Retina Conditions

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What The Retina Does

The thin delicate retina that lines the back of the eye registers images for transmission to the brain. Behind the thin retina is the choroid, a pigmented tissue covered in branches of blood vessels. Also behind the retina is a glistening opaque reflective layer of cells called the tapetum lucidum.The yellow-green colour you see in flash photos of your pet is a reflection of light from these layers. (In our eyes the reflection is of course red.

Inherited Retinal Degeneration In Dogs - Progressive Retinal Atrophy -Pra

This is a common inherited eye condition, recognised in over 90 breeds. Retinal cells die and blood vessels in the choroid shrivel, leading to blindness. The first sign of diminishing sight is usually night blindness. This progresses to lack of confidence jumping down or walking down stairs. Complete blindness is usually inevitable.

Diagnosis and treatment

The disease is diagnosed by ophthalmologic examination. There is no treatment.

Prevention

As with hereditary cataracts, there are examination schemes to certify that breeding individuals are free from signs of PRA. Even more important is the knowledge that several previous generations are free of late onset PRA. DNA tests are now available.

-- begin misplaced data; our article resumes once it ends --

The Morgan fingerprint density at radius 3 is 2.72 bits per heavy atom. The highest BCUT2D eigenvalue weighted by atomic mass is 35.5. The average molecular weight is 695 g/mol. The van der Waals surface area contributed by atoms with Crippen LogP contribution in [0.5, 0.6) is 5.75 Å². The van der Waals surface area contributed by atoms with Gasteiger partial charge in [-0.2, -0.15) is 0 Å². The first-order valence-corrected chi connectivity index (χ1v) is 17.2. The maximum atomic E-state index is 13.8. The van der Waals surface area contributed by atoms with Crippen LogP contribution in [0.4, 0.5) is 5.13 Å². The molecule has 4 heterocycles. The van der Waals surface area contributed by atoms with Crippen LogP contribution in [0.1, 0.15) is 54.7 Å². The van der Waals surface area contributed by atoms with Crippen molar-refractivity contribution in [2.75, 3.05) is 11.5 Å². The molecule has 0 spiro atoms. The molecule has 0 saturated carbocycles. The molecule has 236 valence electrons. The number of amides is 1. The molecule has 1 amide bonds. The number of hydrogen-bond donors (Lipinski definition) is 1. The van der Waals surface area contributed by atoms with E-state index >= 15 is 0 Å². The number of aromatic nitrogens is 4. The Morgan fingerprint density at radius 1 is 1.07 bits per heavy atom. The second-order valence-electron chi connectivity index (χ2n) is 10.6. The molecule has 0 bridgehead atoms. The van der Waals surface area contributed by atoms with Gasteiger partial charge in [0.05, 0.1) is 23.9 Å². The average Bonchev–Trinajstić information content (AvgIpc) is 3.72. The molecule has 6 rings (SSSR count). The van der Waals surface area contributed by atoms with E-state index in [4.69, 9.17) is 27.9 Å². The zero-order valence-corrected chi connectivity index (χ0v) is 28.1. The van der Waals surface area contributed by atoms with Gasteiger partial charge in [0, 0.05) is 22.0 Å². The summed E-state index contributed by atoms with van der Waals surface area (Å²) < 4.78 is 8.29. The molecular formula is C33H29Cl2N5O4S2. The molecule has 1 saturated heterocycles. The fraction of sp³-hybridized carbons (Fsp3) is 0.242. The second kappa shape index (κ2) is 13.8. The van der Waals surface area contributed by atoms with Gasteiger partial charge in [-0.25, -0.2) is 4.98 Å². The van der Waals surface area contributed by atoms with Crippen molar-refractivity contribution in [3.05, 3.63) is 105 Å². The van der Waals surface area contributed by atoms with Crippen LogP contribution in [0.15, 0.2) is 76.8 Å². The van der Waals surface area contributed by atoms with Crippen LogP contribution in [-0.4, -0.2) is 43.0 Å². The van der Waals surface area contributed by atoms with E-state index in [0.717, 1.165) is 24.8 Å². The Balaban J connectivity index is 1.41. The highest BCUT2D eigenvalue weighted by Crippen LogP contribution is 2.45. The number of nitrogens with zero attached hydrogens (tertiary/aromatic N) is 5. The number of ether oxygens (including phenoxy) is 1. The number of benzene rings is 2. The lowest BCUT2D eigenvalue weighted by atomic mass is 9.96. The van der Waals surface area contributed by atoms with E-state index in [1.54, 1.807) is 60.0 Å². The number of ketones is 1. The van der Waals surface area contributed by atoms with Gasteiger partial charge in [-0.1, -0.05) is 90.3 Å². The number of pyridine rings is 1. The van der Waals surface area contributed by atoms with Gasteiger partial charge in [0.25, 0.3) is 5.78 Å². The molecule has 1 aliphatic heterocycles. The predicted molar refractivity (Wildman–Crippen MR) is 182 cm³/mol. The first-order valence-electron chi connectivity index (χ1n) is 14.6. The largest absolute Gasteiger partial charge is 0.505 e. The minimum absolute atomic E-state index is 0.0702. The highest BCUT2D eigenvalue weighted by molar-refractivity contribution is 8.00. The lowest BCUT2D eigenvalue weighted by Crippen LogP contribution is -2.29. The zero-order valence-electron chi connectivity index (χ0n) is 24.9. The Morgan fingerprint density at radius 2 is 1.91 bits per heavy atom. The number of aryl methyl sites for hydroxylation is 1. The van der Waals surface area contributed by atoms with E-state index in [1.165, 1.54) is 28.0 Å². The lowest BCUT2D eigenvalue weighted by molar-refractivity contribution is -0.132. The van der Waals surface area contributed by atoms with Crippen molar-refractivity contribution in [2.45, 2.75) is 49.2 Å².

Retinal Detachment

Both trauma and disease, either acquired or inherited, can cause the retina to detach from its epithelium. Vision is affected but not lost.

Diagnosis and treatment

A detached retina is seen on ophthalmologic examination. Detached retinas can be reattached by laser surgery

Sight Tests And Handling Blindness

A pet that has gradually gone blind may remain perfectly confident on its own, well-memorised territory. As a sight test, slightly rearrange the furniture in one of your rooms, allow your pet in, and with the room darkened watch what happens. Repeat this with the lights on. A completely blind pet will do no better with the lights on than in the darkened room while partly sighted pets are more confident when light is good. Shining a light in your pet's eye may cause the pupil to constrict but that alone does not mean it sees let alone sees well.

How a pet handles blindness varies not only with its own personality but also with its owners. While some people and pets cope just fine, others don't. We have known blind dogs that run confidently with their jogging owners and others with no interest in life once sight has been lost. The decision on how to manage a blind pet is one that only you and your dog, with our help, can answer.

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